Friday, October 08, 2010

More Gang Statistics

While researching for my latest release,Fear No Evil , I found the gang statistics to be sickening.

The following was found from National Gang Crime Research Center


of the Gangs and Guns Task Force Research Report

Six gang researchers at three universities collaborated to carry out an extensive study of gangs and guns in the midwest involving 1,206 survey respondents which included 505 gang members. Four social contexts were used for the survey: eight county jails from the farmland to the urban central area (891 inmates), matched pair design samples from a Chicago public high school and an inner city program, and a sample of gang members in a private suburban probation program.

I. The jail study showed:

*** Gang problems in the midwest show a large "ripple effect" where many variables show the consistent effect of increasing in magnitude the closer one is to the urban central area, and decreasing in severity through the outlying areas and heartland to its lowest level in the farmland areas.

*** Gang membership is a variable that significantly differentiates many variables about firearms, violence, behaviors and beliefs.

*** Gang membership can be predicted with 81 percent accuracy using discriminant analysis.

*** Gang density, that is the percentage of inmates who are gang members, using a more restrictive definition of gangs, showed percentages two to ten times higher than the parameter estimated in a recent federal national assessment of gangs in corrections.

II. The high school study showed:

*** Some 87 gang members were matched with 87 demographically identical non-gang members.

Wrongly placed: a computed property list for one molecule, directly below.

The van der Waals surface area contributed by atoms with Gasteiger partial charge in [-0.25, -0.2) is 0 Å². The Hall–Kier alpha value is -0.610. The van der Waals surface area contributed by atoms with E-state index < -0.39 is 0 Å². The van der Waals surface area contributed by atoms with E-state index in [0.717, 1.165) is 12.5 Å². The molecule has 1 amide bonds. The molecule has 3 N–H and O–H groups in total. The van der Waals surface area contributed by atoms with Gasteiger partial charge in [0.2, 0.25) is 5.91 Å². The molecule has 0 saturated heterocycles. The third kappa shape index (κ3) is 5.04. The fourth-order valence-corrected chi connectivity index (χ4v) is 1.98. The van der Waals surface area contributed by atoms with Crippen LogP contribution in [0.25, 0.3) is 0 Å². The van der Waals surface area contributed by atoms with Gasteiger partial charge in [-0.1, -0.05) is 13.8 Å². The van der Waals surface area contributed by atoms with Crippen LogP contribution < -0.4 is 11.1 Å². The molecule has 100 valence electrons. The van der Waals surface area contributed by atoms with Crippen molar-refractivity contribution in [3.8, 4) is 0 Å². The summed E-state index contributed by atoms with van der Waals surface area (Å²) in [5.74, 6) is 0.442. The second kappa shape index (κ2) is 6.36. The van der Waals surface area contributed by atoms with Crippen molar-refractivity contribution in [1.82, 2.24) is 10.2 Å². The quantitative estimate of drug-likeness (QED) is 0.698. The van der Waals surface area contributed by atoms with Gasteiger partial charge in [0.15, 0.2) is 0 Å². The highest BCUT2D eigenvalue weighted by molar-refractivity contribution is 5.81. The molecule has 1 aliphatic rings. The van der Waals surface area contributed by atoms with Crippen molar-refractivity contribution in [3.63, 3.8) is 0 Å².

*** These are essentially the same gangs represented in other social contexts studied.

*** The gang member profile is similar to that found in other social contexts.

III. The probation program study showed:

*** Some 69 gang members in a suburban-based probation had much the same "gang profile" as elsewhere, but with some new important twists.

*** Fewer suburban gang members originally joined the gang primarily "to make money", but did so mostly for essentially social rather than economic reasons. They are atypical in this regard compared to the jail inmate gang member.

IV. The inner city program study showed:

*** Some 36 gang members were matched with 36 demographically identical non-gang members.

*** The gang member profile is comparable to that found in other social contexts.

V. A Combined Analysis of Gang Members in All Contexts showed:

*** There is no difference on most variables when comparing "Peoples" and "Folks" gang members. That is, on most human traits they are they same thing differing only symbolically, not objectively.

*** There is little difference in the basic gang member profile about guns and violence across social contexts. Gang members show the higher risk profile regardless of social context.

*** A gang risk continuum exists showing a consistent violence escalation effect from the lowest level of risk (non-gang member with no gang friends) to the highest level (active gang member).

*** An analysis of factors associated with gang members who attempt to leave the gang was made. This showed, generally, a hardening effect; where the gang member who has never attempted to quit the gang appears to have a higher commitment to the gang, and is consistently more 'hard core' in regard to findings about gun crimes and gun violence.

VI. Conclusions include the following:

*** It is possible to profile individual gangs by threat analysis. For example, weapons access, acquisition, and usage patterns, level of violence threat (i.e., police shoot-outs), and related variables of interest. But research on a larger scale would have to be done to ensure specific gang identity sample development. The ideal design would ensure at least 100 members of each gang organization of interest.

*** The research findings reported here about gang density demand a serious national assessment of gangs in corrections be undertaken, because a recent federal report is believed to grossly underestimate the problem to the point of mathematical fantasy.

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